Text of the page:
Saturday, January 2, 2016

Weaving a Simple Living Guide

Do you remember the song about "the hip bone's connected to the leg bone?" Simple living skills have similar structural connections. Start with something basic, such as clothing. Cloth comes from fibers which come from plants (flax-farming) or animals (wool from sheep, mohair from goats, etc.-farming or ranching-husbandry) which are collected, processed, spun (Rumpelstiltskin-folk tale) into threads or yarns and then woven into cloth or knitted into garments.

The Yankee magazine guide lists only Spinning and Weaving.

The North House Folk School (Grand Marais) has current classes in:
  • clothing & jewelry
  • fiber arts (including natural dyes), and
  • knitting

tapestry loom
Photo by J. Harrington

My Better Half (proud owner of the loom shown above) shared the following two local (Twin Cities area) resources:

We've also found the Shepherd's Harvest Sheep and Wool Festival in Washington County at the fair grounds to be a fun and educational resource each Spring. And, don't forget to check My Minnesota's side bar for blogs such as Sheep Notes. Interest in folk arts, and therefore folk schools, is growing. We'll see what we can do about creating a separate category just for local folk schools.

Back to those connections again. We recently bought a Midwest Foragers Guide, which includes some plants that can serve for dyes, so foraging resources are probably another resource to keep in mind, in addition to books dedicated to natural dyes. Scout & Morgan book store in Cambridge often has a good selection of both kinds of such books.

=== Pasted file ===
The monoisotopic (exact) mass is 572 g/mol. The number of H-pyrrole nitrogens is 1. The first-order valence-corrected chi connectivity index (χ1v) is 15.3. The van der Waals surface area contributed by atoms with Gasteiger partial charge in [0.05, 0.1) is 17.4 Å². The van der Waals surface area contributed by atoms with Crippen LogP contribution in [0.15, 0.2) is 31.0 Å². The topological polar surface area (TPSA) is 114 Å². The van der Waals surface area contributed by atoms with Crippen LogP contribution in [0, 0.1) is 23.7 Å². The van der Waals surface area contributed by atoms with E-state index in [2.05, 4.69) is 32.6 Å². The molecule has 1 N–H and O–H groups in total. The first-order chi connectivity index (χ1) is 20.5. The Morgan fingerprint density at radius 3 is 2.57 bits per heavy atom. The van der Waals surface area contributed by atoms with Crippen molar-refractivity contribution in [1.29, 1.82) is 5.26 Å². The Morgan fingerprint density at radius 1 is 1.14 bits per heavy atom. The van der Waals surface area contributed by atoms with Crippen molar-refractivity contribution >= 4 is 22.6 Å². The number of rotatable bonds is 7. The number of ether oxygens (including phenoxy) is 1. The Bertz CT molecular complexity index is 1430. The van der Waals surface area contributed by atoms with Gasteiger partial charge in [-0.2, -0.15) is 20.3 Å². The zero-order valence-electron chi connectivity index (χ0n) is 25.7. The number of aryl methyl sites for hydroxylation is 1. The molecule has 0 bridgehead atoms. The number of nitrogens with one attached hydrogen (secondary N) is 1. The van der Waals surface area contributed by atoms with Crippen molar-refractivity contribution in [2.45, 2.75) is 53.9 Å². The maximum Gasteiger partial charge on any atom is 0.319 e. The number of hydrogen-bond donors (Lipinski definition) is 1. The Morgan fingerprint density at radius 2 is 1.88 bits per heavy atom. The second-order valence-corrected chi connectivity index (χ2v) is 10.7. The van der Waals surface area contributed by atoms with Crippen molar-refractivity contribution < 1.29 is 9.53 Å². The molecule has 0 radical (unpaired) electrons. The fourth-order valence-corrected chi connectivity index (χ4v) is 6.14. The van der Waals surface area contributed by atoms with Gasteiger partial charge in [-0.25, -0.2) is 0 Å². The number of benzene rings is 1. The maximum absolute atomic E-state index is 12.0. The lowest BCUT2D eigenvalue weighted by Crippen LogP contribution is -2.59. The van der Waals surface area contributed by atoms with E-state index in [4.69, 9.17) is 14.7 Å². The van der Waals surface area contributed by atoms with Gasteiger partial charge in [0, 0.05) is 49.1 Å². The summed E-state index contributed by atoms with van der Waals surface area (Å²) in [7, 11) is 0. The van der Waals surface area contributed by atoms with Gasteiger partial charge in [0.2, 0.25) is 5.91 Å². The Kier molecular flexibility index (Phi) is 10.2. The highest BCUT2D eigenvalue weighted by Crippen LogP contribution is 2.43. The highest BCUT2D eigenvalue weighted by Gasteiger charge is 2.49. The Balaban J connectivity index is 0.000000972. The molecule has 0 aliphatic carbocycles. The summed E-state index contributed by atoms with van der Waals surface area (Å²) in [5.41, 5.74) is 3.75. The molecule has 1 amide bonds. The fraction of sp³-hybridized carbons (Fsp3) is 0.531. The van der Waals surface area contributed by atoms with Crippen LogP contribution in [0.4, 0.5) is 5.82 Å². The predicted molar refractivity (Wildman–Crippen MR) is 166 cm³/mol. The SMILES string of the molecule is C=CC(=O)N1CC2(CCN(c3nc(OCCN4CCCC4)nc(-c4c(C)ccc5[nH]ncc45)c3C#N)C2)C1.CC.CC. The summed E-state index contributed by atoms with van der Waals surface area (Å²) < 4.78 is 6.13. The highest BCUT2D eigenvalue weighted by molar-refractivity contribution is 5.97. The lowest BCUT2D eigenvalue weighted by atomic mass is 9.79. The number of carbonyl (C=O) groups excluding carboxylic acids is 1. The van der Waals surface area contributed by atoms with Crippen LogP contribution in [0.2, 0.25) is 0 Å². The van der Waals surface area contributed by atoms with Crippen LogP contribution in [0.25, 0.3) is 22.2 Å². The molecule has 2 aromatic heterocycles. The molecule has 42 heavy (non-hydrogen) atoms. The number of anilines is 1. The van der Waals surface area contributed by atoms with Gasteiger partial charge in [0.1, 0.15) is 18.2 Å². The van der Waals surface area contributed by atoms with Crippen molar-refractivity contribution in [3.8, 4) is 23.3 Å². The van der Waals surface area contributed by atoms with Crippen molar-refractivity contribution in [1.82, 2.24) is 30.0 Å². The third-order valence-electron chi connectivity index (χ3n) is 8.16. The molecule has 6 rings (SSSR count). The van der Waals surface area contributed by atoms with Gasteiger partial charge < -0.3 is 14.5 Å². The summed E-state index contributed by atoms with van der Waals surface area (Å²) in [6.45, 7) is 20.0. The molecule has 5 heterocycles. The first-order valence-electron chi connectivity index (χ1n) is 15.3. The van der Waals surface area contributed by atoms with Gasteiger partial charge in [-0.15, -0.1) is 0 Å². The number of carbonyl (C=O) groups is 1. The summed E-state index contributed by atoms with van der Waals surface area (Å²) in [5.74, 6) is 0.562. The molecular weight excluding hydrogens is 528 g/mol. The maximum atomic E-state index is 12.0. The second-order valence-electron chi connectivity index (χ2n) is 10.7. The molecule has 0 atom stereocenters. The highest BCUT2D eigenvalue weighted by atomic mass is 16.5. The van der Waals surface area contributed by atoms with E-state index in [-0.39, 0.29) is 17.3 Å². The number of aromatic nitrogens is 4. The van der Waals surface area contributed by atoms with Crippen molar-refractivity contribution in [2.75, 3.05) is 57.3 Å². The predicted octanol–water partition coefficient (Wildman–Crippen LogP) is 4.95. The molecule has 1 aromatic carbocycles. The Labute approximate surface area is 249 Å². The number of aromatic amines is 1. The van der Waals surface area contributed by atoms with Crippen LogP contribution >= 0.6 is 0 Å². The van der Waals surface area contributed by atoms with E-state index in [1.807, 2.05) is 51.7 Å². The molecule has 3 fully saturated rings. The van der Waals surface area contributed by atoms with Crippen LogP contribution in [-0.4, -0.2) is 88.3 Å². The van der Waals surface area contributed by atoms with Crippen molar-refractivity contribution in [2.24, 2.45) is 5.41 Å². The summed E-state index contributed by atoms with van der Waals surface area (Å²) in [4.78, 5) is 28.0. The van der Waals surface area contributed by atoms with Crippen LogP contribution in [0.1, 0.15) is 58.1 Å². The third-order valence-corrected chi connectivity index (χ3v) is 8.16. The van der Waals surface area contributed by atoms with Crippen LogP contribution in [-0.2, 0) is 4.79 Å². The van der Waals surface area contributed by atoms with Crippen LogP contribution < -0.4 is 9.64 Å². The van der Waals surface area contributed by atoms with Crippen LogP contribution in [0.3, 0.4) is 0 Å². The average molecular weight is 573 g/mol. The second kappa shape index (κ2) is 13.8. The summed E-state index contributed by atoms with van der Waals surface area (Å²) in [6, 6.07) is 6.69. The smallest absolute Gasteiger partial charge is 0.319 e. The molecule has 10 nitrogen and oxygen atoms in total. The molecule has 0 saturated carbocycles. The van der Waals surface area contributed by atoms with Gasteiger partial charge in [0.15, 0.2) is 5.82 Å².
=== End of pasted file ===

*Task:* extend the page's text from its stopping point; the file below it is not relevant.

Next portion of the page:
Rag Rug

By Rachel Hadas
It has arrived—the long rag rug
    multiply folded. On top, one alien hair.
       I put my face to the folds and smell despair
            palpable as salt air
       in all those rooms and houses, small and smug—
enclosures I passed through on my way where?

Whoever did the weaving appears old
    in my mind’s eye. I can’t make out her face,
       can only conjure up the faintest trace
            of an abstracted grace,
       clack of the loom. Does she know they’ll be sold
these precious things, in some unheard-of place?

I perch her on a hill, precariously
    beyond the reach of waves’ daily boom.
       Sun blazes overhead, but her dim room
            (no bigger than the loom)
       is proof against the violence of the sky
From it I further spin what I once called my home:

Endless horizons fading into haze,
    the mornings dawn came up so rosy clear;
       snails in the garden, sheep bells everywhere,
            the brightness of the air,
       terraces, valleys organizing space
and time’s cessation. So this package here

I’m now unwrapping, in New York, today
    (rugs like rainbows, woven with a grace
       my strands of language barely can express;
            dishrags of dailiness
       dispersed and recombined and freshly gay)
comes to me imbued with images,

slowly and faithfully across the water,
    across the world. It represents a time
       I myself snipped and recombined as rhyme
            as soon as I went home,
       if that is where I am. These rugs recover
the sense of stepping twice into a single river.

Thanks for visiting. Come again when you can.
Please be kind to each other while you can.